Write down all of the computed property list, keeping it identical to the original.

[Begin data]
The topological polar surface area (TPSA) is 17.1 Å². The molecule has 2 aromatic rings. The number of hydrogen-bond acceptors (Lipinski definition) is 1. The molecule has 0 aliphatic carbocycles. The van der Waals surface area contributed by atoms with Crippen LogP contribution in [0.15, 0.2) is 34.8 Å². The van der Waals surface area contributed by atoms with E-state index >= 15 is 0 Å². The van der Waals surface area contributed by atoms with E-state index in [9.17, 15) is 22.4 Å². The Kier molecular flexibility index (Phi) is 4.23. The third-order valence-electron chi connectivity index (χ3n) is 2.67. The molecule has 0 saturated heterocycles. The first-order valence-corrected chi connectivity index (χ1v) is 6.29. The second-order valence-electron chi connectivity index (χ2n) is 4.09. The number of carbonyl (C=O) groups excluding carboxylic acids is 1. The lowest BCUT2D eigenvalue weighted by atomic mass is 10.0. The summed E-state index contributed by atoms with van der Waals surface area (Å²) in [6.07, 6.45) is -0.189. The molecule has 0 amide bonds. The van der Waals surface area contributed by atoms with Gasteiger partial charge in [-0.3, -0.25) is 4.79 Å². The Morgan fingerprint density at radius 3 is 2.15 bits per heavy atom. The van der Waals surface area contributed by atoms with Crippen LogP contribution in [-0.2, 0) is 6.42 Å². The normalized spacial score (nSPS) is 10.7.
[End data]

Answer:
The topological polar surface area (TPSA) is 17.1 Å². The molecule has 2 aromatic rings. The number of hydrogen-bond acceptors (Lipinski definition) is 1. The molecule has 0 aliphatic carbocycles. The van der Waals surface area contributed by atoms with Crippen LogP contribution in [0.15, 0.2) is 34.8 Å². The van der Waals surface area contributed by atoms with E-state index >= 15 is 0 Å². The van der Waals surface area contributed by atoms with E-state index in [9.17, 15) is 22.4 Å². The Kier molecular flexibility index (Phi) is 4.23. The third-order valence-electron chi connectivity index (χ3n) is 2.67. The molecule has 0 saturated heterocycles. The first-order valence-corrected chi connectivity index (χ1v) is 6.29. The second-order valence-electron chi connectivity index (χ2n) is 4.09. The number of carbonyl (C=O) groups excluding carboxylic acids is 1. The lowest BCUT2D eigenvalue weighted by atomic mass is 10.0. The summed E-state index contributed by atoms with van der Waals surface area (Å²) in [6.07, 6.45) is -0.189. The molecule has 0 amide bonds. The van der Waals surface area contributed by atoms with Gasteiger partial charge in [-0.3, -0.25) is 4.79 Å². The Morgan fingerprint density at radius 3 is 2.15 bits per heavy atom. The van der Waals surface area contributed by atoms with Crippen LogP contribution in [-0.2, 0) is 6.42 Å². The normalized spacial score (nSPS) is 10.7.